Robin Williams spends half his interview on the Daily Show on thursday, 26.09.13 talking about riding bikes in New York and in Los Angeles.
To the folk who have embraced new subway cars, countdown clocks, better bus service and bikes, transportation isn’t supposed to be an ordeal—it’s an integral part of quality of life. Plus all of this goes together; one day you may take the train, the next day, the bike. Moreover, bikers need efficient subways and buses to keep cars and trucks from clogging the streets.
But what will happen next?
Josh Koster [a resident of DC], in a letter to the editor, writes:
Since Mayor Bloomberg’s new cycling program is so controversial, I thought I would add an outside perspective. I live in Washington, D.C. — a city that is a few years farther down this bike-sharing path. Here is how it will probably play out for New York.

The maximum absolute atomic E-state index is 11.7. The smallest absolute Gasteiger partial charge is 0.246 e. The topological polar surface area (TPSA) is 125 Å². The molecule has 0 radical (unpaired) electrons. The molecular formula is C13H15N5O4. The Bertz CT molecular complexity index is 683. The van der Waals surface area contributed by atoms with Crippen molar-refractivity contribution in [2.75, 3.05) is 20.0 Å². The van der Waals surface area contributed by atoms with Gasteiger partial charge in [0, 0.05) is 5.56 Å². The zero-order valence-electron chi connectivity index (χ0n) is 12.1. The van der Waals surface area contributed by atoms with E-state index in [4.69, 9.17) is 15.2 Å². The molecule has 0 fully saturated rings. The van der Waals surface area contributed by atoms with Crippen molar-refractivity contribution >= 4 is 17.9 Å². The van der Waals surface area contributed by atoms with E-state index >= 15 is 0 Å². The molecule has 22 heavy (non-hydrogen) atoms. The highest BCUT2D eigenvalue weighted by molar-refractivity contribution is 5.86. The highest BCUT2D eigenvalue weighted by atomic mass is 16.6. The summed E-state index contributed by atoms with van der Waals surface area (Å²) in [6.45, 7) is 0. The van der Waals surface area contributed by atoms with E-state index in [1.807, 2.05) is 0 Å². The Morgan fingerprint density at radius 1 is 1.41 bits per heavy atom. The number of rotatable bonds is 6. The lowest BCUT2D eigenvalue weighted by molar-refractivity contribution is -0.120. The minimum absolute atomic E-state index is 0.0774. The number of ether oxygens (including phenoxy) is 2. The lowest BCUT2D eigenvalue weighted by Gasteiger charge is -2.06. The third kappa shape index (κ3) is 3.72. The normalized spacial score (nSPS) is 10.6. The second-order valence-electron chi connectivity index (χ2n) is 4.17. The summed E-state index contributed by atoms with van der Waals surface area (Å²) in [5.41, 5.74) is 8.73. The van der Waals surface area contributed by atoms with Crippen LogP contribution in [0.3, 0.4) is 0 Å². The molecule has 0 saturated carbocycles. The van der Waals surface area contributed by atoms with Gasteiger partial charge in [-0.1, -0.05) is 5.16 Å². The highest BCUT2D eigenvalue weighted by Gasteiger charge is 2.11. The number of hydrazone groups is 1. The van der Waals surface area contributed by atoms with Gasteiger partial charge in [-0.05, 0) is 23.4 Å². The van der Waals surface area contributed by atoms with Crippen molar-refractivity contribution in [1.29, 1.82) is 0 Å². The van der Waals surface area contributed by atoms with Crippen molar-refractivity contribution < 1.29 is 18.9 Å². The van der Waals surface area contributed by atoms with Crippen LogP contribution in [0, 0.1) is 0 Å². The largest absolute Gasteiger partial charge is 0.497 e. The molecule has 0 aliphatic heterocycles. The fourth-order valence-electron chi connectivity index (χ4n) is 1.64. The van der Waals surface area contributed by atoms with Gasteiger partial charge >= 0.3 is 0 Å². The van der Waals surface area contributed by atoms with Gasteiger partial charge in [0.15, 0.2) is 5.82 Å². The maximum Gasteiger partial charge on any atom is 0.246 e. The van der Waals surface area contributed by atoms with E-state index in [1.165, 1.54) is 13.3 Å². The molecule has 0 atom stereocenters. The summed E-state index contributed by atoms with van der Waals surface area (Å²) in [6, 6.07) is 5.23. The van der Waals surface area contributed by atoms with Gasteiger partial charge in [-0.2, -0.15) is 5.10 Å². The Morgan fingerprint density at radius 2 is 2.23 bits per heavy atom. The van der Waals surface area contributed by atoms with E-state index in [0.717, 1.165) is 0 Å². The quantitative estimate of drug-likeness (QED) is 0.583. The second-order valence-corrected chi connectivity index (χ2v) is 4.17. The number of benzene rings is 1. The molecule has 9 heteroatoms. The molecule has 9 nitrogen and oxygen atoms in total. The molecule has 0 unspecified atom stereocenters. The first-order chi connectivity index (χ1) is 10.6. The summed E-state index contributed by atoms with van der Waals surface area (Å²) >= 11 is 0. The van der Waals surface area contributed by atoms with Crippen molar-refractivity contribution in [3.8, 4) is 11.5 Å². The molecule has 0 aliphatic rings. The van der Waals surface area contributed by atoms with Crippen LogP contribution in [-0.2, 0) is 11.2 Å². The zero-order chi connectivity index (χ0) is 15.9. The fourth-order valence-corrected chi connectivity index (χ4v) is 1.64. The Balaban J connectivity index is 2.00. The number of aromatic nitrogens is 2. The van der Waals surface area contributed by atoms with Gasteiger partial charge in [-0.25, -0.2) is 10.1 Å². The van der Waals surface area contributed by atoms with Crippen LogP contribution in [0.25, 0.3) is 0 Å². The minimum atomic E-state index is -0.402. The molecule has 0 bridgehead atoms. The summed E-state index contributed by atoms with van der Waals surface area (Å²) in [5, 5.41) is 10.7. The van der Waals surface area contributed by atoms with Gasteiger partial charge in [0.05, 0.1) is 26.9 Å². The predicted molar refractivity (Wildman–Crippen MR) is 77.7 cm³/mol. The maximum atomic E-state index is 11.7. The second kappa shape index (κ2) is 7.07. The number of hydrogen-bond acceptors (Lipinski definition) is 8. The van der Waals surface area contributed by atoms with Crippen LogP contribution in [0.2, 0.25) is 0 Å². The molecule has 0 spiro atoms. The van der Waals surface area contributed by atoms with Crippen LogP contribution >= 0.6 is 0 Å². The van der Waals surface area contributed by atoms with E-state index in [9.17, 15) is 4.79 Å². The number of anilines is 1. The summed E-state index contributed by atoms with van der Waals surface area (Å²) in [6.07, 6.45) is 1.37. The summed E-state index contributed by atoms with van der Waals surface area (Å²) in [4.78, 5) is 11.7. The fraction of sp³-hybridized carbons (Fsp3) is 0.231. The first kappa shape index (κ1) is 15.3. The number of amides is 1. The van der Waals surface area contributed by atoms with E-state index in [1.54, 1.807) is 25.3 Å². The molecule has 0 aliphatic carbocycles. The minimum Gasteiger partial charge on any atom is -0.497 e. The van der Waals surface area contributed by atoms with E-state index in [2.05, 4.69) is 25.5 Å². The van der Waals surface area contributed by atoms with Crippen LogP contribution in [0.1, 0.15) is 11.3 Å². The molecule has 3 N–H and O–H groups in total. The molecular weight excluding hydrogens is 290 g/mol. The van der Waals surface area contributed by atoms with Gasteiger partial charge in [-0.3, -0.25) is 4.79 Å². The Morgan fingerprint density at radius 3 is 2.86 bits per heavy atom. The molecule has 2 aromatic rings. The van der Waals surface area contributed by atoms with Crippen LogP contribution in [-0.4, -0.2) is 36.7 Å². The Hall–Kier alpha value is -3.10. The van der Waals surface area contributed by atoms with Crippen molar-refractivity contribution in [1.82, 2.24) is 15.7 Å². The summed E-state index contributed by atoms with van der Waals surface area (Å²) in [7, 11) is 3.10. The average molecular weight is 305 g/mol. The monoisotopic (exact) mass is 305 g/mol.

First, people complain about how they wouldn’t use the bike shares or how ugly they are. This will be fashionable for a while because people like to complain about change. Then, one by one, people will use a bike to get home in a pinch.
Once is all it will take. The bikes themselves are terrible, but this is probably the first time most of these people have been on a bicycle since childhood. It will show them that it comes back quite quickly. Like riding a bike, as they say.
Then, they will buy their own bikes. Bike sharing is a gateway drug. More bikes are coming. You’ll have to accept this fact. Moreover, once they are here, people will continue to use them. It really doesn’t matter if Mr. Bloomberg’s successor cools on cycling. Bicycling is simply a more legitimate form of urban transportation.
This isn’t about what is being taken from you. It’s about what’s being given to you. You have a shot at free parking, a chance to not worry about traffic jams and a fun commute to work.
Don’t blow it.